THE COMPANY SYSTEM
The local company system is the set of mainly economic players – businesses, but also non-commercial institutions – that operate as registered companies in the Varese province. These players are listed in the Register of Companies, the commercial register stipulated by civil law and kept by the local Chambers of Commerce.
The enrolment requirement affects both operators whose headquarters are located in the area as well as those who work only through a local unit (branch, factory, shop, etc).
The commercial register: the Register of Companies
The current Register of Companies, established by the reform of Chambers of Commerce law in 1993 and effective since 1996, combined two separate commercial registers. The Register of Commercial Companies, set up by the Commercial Code in 1882 in the chanceries of the civil courts, was the successor of the system of registration introduced by the Napoleonic Code in 1808, and the Register of Businesses, which descended from the mercantile roll in medieval and modern times, was abolished in1862 and restored in the Chambers by the 1910 law.
The Register represents an important instrument of information and economic transparency. All economic operators are required to enrol, to provide some details of their organisation and their associates’ level of responsibility. The Register, therefore, does not look into the merits of the economic management of businesses but provides other entrepreneurs and consumers with the legal information necessary to ensure the proper functioning of the market.
Each company in the Register is assigned a number (nowadays known as REA number) by which it can be identified regardless of the numerous alterations that can be made in its name, headquarters, business purpose and so on. This number remains with the company for its entire existence.
The above principle was partially modified from the ‘60s onwards. The original number of individual businesses, and sometimes also de facto corporations, that had been transformed into partnerships or corporations was updated. The apparently rejuvenating effect brought about by this procedure makes determining the actual age of businesses more difficult today. The transfer of a head office from one province to another requires enrolment in the Chamber of the new location and the assignment of a more recent position in the register. Consequently a long-established business whose headquarters were transferred to Milan and then back to Varese will be registered among the most recent enterprises. As a solution to such problems, the reconstruction of businesses’ historical profiles has paid particular attention to these movements to avoid losing the links of continuity.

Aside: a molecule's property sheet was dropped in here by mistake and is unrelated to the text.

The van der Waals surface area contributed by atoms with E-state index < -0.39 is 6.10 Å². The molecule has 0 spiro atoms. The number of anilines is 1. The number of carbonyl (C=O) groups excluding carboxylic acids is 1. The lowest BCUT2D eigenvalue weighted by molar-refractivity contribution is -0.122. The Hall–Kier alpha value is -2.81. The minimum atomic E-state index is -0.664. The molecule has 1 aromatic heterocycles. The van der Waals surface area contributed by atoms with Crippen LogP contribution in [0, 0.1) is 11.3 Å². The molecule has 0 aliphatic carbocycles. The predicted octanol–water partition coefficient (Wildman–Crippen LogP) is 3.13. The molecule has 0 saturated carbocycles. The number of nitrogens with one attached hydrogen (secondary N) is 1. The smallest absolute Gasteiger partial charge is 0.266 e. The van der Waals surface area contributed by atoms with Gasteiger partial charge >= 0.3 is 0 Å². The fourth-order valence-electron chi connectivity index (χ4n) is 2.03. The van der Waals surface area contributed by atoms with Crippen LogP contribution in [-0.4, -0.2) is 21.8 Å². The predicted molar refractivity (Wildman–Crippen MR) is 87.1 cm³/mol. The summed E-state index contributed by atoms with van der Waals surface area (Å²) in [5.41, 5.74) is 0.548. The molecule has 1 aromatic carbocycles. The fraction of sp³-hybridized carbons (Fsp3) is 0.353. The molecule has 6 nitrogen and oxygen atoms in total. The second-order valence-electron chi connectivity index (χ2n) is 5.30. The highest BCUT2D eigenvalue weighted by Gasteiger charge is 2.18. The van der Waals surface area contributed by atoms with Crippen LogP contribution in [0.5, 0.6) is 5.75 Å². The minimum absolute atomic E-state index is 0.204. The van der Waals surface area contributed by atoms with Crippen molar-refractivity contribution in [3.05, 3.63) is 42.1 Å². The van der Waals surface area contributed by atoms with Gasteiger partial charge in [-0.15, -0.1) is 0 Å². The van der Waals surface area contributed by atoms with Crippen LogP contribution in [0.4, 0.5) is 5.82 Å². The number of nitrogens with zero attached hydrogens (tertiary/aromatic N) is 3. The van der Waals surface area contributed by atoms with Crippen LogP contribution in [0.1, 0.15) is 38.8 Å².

A long-established business is one that has operated on the market for a considerable time, although there is no single standard to indicate when the term can be applied. Thirty years can be considered meaningful, while fifty constitute an important goal as a generation change is generally involved. The few illustrious enterprises with over 100 years on the business scene tend to join forces in associations.
The importance of long-established businesses in the area derives from their permanence on the market in spite of the uncertainties that lead to a regular mortality and replacement rate among companies, constant renewal of the entrepreneurial population and a continuous dispersion of business experience. Long-lived enterprises have the ability to store and stockpile these skills, so that they can be passed on to following generations in the form of information, operational style and values. Throughout their history businesses have devised a code of conduct based on trust and the quality of their dealings with clients, suppliers and the local community. Long-established businesses, inspired also by family tradition, view the market as a sphere of regulated, ethical economic competition. On the one hand this allows them to reclaim the heritage of trust, attachment and solidarity which flourishes within the family; on the other the entrepreneurs are motivated to defend the social relationships cultivated locally over time and ensure the credibility of its members.
Recent concepts in business culture such as social reputation or social responsibility have always been part of the genetic code of long-established businesses.
The population of long-established businesses and its distribution by age and economic sector
The population of long-established businesses located in the area can be reconstructed by referring to the Register of Companies and some favoured sources – company records, business associations, local historians – which can help to re-establish the thread of continuity in business histories interrupted by legal breaks in the Register. The list of long-lived companies is the result of this information. The distribution of long-established businesses according to age and economic sector has been analysed on the basis of data from the Register. The investigations were carried out using figures only from the Register of Companies in order to maintain statistical coherence.